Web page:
Skip to main content

Hundreds of foreign service officers walks out of Department of Foreign Affairs headquarters June 06, 2013 in Ottawa.Dave Chan/The Globe and Mail

More than a two dozen Canadian diplomats walked off the job in Washington, D.C., on Friday, part of a global effort to pressure the federal government to offer foreign service officers a better deal on pay rates.

The Washington walkout is in addition to the 12 Canadian missions around the world where diplomats withdrew their service on Thursday. The list includes some of Canada's largest immigration processing centres and diplomatic missions abroad, and the foreign service officers' union has warned the work stoppages could affect Prime Minister Stephen Harper's trip to Europe for the G8 summit next week – a claim the government disputes.

The Professional Association of Foreign Service Officers says its members are paid substantially less than other public servants who do similar work in Canada and has been gradually escalating job actions in an effort to force the federal government to offer bigger pay increases. This week's decision to withdraw services at multiple missions abroad represents a significant escalation from the union's previous activities.

But Canada's top diplomats in London and Paris say the job actions are having no impact and won't affect Mr. Harper's trip next week to England, France and Ireland.

Lawrence Cannon, Canada's ambassador to France, and Gordon Campbell, Canada's High Commissioner to the United Kingdom, confirmed that while some staff have walked off the job, they represent a small fraction of the staff working in Paris and London.

The two diplomats spoke to reporters in Ottawa on a conference call focused on Mr. Harper's trip to Europe, which begins on Tuesday in advance of the June 17-18 meetings of the G8 in Ireland.

"In London there's 12 officers that have been off for the last day-and-a-half and as was mentioned earlier, the planning for the Prime Minister's trip has been well in hand and we've got contingencies in place. I'm sure the trip will be a success here in London," said Mr. Campbell, a former B.C. premier.

Mr. Cannon, who will also be hosting Mr. Harper during the trip, expressed a similar view.

"I think that basically the department has put in place contingency plans to be able to address any job actions including work stoppages, so to date, there's been no impact on operations here in Paris," said Mr. Cannon, a former Conservative foreign affairs minister who was defeated in the 2011 federal election and appointed ambassador last year.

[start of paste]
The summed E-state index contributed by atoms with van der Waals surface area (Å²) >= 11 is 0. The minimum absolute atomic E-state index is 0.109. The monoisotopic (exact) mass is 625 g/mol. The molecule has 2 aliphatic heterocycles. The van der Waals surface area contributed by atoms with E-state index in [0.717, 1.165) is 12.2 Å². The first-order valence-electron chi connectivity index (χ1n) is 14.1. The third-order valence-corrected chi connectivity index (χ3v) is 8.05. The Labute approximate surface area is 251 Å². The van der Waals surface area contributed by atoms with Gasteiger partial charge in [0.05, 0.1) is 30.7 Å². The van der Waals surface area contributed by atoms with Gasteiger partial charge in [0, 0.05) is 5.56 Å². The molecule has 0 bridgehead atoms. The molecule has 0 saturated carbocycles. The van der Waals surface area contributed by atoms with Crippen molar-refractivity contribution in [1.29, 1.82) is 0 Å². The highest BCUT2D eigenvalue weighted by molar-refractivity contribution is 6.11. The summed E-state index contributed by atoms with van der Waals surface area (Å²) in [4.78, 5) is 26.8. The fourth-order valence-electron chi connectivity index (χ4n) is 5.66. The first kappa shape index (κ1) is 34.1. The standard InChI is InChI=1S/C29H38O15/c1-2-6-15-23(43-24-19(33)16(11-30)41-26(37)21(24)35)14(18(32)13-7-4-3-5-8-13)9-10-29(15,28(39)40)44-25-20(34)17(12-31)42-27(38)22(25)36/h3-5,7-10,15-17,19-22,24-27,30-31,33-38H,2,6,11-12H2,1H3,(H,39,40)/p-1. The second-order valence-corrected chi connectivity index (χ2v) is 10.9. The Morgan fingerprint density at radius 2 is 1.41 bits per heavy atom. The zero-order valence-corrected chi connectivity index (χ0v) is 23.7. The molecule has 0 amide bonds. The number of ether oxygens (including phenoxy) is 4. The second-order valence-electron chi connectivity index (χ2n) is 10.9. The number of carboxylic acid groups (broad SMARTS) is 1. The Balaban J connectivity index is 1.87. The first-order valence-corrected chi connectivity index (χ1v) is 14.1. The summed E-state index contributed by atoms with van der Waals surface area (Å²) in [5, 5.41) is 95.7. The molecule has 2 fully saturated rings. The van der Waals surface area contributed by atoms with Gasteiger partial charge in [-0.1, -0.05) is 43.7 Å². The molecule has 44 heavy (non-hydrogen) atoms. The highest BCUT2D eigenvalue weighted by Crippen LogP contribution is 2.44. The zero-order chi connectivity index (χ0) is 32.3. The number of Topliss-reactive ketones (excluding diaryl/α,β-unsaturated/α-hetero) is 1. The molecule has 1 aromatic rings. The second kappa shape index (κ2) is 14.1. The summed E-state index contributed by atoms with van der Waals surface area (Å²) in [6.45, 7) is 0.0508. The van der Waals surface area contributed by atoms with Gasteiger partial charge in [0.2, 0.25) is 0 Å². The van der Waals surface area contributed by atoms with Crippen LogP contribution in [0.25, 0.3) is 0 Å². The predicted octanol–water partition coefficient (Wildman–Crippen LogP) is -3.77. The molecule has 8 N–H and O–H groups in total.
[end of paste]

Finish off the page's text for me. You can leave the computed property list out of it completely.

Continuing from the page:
"Obviously the department is monitoring the situation very closely and we will take, with the department, all necessary steps to ensure, and provide [support] obviously, for the Prime Minister's visit," he said.

Mr. Cannon said about seven people have walked off the job at the Paris embassy.

"Obviously the visit preparations are well underway. We'll be well-served while we're there," said Andrew MacDougall, the Prime Minister's director of communications. "The Prime Minister's certainly prepared for a good series of meetings and summit and I won't comment on the negotiations as they're ongoing but I have every confidence that we'll be able to do everything we need to do while we're over in Europe including hold bilateral meetings and have a successful summit."

PAFSO president Tim Edwards has said the job actions will result in a significant backlog at immigration processing centres and could infringe on Canada's trade and investment priorities.

The union says its 1,350 members are paid $3,000 to $14,000 less than their counterparts in Canada. It is asking for changes to the Treasury Board's pay scales for diplomats to bring them up to the same levels.

For example, an experienced foreign service officer on the level-2 pay scale makes about $83,000 a year, which would increase to about $87,000 under the Treasury Board offer, Mr. Edwards said. That would still be about $11,000 less than the salary of employees at the same level in the commerce division.

Mr. Edwards said the union made several concessions in bargaining, including accepting a cap on annual pay increases and the loss of severance for resignations and retirements. The union has been without a contract since June, 2011.

A spokesman for Treasury Board President Tony Clement said earlier this week that the government made a fair offer.

"The foreign service is a highly sought after and well-paid posting," Matthew Conway wrote in an e-mail. "It is unfortunate that the union is attempting to take their labour demands out on Canadians. We expect that any job action will respect the bounds of the law."

Unionized foreign service officers walked out of the following missions on Thursday and remained off the job on Friday, according to PAFSO:

  • Tokyo – all eligible staff
  • Beijing – Immigration section
  • Hong Kong – all eligible staff
  • Shanghai – Immigration section
  • Delhi – Immigration section
  • Chandigarh – Immigration section
  • Tel Aviv – all eligible staff
  • Ramallah – all eligible staff
  • Paris – all eligible staff (except for OECD)
  • London – all eligible staff
  • Ireland – all eligible staff
  • EU in Brussels – all eligible staff